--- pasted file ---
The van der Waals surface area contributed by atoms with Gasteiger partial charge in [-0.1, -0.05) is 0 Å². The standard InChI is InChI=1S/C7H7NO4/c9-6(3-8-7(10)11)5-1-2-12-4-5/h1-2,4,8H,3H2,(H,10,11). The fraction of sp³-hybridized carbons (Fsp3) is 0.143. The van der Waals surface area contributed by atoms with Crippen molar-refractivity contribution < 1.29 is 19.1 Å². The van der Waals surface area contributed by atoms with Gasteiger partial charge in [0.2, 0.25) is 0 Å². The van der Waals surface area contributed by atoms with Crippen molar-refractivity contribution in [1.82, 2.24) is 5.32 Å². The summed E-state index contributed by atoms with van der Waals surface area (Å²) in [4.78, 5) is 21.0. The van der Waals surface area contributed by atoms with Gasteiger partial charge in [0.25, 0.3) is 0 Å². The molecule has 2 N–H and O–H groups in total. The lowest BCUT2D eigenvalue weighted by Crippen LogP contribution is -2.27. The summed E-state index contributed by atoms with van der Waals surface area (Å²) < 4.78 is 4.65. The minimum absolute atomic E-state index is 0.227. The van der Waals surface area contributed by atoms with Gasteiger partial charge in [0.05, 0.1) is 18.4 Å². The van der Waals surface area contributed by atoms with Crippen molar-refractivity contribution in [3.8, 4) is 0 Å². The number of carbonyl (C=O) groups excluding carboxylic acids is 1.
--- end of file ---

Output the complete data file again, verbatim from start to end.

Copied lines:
The van der Waals surface area contributed by atoms with Gasteiger partial charge in [-0.1, -0.05) is 0 Å². The standard InChI is InChI=1S/C7H7NO4/c9-6(3-8-7(10)11)5-1-2-12-4-5/h1-2,4,8H,3H2,(H,10,11). The fraction of sp³-hybridized carbons (Fsp3) is 0.143. The van der Waals surface area contributed by atoms with Crippen molar-refractivity contribution < 1.29 is 19.1 Å². The van der Waals surface area contributed by atoms with Gasteiger partial charge in [0.2, 0.25) is 0 Å². The van der Waals surface area contributed by atoms with Crippen molar-refractivity contribution in [1.82, 2.24) is 5.32 Å². The summed E-state index contributed by atoms with van der Waals surface area (Å²) in [4.78, 5) is 21.0. The van der Waals surface area contributed by atoms with Gasteiger partial charge in [0.25, 0.3) is 0 Å². The molecule has 2 N–H and O–H groups in total. The lowest BCUT2D eigenvalue weighted by Crippen LogP contribution is -2.27. The summed E-state index contributed by atoms with van der Waals surface area (Å²) < 4.78 is 4.65. The minimum absolute atomic E-state index is 0.227. The van der Waals surface area contributed by atoms with Gasteiger partial charge in [0.05, 0.1) is 18.4 Å². The van der Waals surface area contributed by atoms with Crippen molar-refractivity contribution in [3.8, 4) is 0 Å². The number of carbonyl (C=O) groups excluding carboxylic acids is 1.